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Permanent URL to this publication: http://dx.doi.org/10.5167/uzh-13426

Gaertner, I; Burkhardt, T; Beinder, E (2008). Scar appearance of different skin and subcutaneous tissue closure techniques in caesarean section: a randomized study. European Journal of Obstetrics and Gynecology and Reproductive Biology, 138(1):29-33.

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Abstract

OBJECTIVES: To determine the role of skin and subcutaneous space closure in caesarean section on the cosmetic appearance of the scar and the patients' satisfaction. STUDY DESIGN: 153 patients undergoing caesarean section without prior abdominal delivery were included and randomly assigned in a non-blinded study to four different combinations of skin and subcutaneous tissue closure. The scar was assessed after a period of at least 4 months by a self-developed protocol and the patient was asked to complete a survey regarding her satisfaction with the scar. RESULTS: One hundred patients were eligible for long-term evaluation of the scar. Skin closure by either staples or intracutaneous suture in combination with closure or non-closure of the subcutaneous space has a comparable outcome in view of cosmetic outcome and patient satisfaction. CONCLUSIONS: All four methods of skin closure seem to be a reasonable choice in caesarean section because they have comparable cosmetic outcome, do not differ with respect to the patients' satisfaction and bear comparable costs.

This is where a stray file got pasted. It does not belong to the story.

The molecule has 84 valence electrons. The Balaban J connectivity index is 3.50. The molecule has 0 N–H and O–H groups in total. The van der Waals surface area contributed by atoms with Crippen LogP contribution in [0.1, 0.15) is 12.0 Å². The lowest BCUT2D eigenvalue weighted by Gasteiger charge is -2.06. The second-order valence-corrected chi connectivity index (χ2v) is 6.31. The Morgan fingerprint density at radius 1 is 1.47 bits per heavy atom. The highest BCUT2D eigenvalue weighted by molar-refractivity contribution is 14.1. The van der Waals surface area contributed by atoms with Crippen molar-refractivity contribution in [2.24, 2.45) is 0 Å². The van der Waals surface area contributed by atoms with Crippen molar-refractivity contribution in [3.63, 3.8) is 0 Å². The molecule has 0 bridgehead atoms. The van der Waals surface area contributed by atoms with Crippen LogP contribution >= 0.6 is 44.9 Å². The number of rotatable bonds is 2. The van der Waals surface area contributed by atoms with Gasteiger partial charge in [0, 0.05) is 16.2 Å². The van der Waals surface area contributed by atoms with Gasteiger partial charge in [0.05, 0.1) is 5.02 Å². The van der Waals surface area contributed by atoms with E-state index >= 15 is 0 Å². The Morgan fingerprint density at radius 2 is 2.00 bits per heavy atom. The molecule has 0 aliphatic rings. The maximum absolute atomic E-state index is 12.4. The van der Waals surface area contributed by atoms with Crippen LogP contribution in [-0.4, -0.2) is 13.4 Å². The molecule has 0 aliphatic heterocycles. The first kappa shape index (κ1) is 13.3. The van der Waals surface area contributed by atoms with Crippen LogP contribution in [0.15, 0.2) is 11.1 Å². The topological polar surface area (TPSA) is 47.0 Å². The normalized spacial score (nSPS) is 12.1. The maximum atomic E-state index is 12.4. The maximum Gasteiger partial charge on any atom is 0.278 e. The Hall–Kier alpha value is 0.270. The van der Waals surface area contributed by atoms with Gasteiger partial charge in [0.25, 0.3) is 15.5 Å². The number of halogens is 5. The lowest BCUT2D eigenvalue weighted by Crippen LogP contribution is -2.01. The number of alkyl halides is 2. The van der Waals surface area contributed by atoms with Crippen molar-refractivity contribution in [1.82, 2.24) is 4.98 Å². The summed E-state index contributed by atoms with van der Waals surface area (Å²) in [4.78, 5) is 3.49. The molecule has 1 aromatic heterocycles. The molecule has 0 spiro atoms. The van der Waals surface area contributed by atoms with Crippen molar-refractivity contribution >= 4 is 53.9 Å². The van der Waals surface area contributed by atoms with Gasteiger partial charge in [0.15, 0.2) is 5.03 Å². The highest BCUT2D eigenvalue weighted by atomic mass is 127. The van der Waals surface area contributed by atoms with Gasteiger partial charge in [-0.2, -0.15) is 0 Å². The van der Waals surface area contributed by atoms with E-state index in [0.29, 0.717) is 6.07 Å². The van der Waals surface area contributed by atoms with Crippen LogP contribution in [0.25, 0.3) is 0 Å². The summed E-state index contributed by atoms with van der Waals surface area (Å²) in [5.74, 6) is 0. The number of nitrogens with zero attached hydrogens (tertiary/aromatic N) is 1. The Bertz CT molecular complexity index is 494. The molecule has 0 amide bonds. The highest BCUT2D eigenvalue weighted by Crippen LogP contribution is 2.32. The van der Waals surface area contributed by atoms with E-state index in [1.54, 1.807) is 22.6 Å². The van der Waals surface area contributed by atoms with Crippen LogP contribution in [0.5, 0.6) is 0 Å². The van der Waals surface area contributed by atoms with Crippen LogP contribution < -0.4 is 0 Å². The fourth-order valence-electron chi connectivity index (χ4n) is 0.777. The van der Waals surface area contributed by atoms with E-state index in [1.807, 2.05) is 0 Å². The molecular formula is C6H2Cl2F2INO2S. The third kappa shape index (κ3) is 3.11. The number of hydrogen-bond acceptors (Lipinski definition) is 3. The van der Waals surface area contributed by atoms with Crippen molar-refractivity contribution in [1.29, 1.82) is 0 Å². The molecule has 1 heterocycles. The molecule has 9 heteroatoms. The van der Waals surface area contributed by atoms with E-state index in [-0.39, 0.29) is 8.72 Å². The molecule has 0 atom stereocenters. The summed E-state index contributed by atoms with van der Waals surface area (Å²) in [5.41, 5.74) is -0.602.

Item Type:Journal Article, refereed, original work
Communities & Collections:04 Faculty of Medicine > University Hospital Zurich > Clinic for Obstetrics
DDC:610 Medicine & health
Language:English
Date:May 2008
Deposited On:16 Feb 2009 13:50
Last Modified:28 Nov 2013 01:04
Publisher:Elsevier
ISSN:0301-2115
Additional Information:Elsevier full text article at http://www.sciencedirect.com/science?_ob=MImg&_imagekey=B6T69-4PKP4HH-1-B&_cdi=5025&_user=5294990&_orig=search&_coverDate=05%2F31%2F2008&_sk=998619998&view=c&wchp=dGLbVzW-zSkzV&md5=8062e7c41d8782c2642ba9d827cda97f&ie=/sdarticle.pdf
Publisher DOI:10.1016/j.ejogrb.2007.07.003
PubMed ID:17825472
Citations:Web of Science®. Times Cited: 19
Google Scholar™
Scopus®. Citation Count: 20

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